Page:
Location: Discovery Island is located near the southeast tip of Vancouver Island, about 3 miles east of Oak Bay.
Type: Boat and drift dive.
GPS: 48° 25' 4", 123° 15' 1"
History: Discovery Island was named in 1846 by surveyors, in honour of the 18th-century British Explorer Captain George Vancouver, who navigated the coastline of British Columbia between 1792 and 1794 in his ship HMS Discovery. The adjacent Chatham Island was named after his escort ship, Chatham.
The lighthouse at Sea Bird Point, the eastern end of Discovery Island, marks the junction of Haro and Juan De Fuca straits. These two straits form the border between Canada and the United States. The lighthouse was built in 1886 and manned for 110 years before being fully automated in 1996. Sea Bird Point was named after an American paddle steamer which caught fire and was run aground in 1858 to save the lives of the crew.
Designated as a park in 1972, the uninhabited and undeveloped 61-hectare Discovery Island Marine Provincial Park was once inhabited by First Nations people and resident lighthouse keepers. The island was once the home of the donor, Capt. E.G. Beaumont, who died in 1967 after living on Discovery Island with his wife for nearly half a century. Evidence of their once beautiful home and gardens overlooking Rudlin Bay can still be seen.
Above Water: The dive site and reefs are located at the western most tip of the island. It is best to launch from Cattle Point boat launch in Oak bay. This is a very unique diving area with a great deal of unexplored territory due to its limited access, however the island is a povincal park and a weekend excursion of camping and diving would offer excellent opportunities to photograph and explore this little island.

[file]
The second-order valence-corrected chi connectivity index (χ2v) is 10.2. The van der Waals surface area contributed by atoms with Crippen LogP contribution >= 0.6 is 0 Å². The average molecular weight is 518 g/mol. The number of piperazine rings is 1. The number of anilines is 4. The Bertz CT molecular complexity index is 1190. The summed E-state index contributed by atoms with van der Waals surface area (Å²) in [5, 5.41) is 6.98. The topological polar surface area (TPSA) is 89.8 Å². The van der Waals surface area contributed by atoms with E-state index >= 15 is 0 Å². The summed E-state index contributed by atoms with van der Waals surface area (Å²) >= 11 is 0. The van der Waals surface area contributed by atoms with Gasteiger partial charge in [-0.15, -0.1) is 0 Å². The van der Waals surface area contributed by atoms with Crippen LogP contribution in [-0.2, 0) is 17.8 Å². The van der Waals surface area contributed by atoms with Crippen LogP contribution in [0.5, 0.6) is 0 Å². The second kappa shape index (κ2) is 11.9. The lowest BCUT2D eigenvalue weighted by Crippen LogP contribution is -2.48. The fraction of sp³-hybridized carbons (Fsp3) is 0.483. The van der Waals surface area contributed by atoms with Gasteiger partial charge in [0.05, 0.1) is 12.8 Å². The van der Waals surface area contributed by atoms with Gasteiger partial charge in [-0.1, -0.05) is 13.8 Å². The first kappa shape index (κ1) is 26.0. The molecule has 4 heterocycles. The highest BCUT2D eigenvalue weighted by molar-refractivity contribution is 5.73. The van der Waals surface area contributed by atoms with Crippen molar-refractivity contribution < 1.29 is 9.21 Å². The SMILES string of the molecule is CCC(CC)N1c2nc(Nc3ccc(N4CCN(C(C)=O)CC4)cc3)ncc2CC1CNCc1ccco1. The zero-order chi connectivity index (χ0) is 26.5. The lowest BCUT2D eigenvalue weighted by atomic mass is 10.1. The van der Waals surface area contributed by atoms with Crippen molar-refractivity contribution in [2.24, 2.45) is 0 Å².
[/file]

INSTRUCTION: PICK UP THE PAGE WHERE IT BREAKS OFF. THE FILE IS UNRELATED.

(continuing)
Underwater: The reefs are current swept and adorned with life. Depth ranges from 40 - 50 ft. (12 - 15 m.) in the shallows and kelp beds to 120 ft. (36 m.) and beyond on the deeper reefs. The shallower reefs have abundant invertibrate life with large schools of rockfish and perch living among the rocks and kelp. The deeper reefs have small caves and overhangs covered with Plumose Anemones. Many of the more reculsive species of rockfish hide in these caves.
Hazards: Current and boat traffic. This is a live boat only dive site. Plumper Passage is famous for its erratic currents, sometimes reaching 5 knots. Try to dive on small tidal exchanges. Carry all of the necessary safety and signaling equipment.
History of Discovery Island: www.discoveryisland.ca
Lighthouse of British Columbia: www.fogwhistle.ca/bclights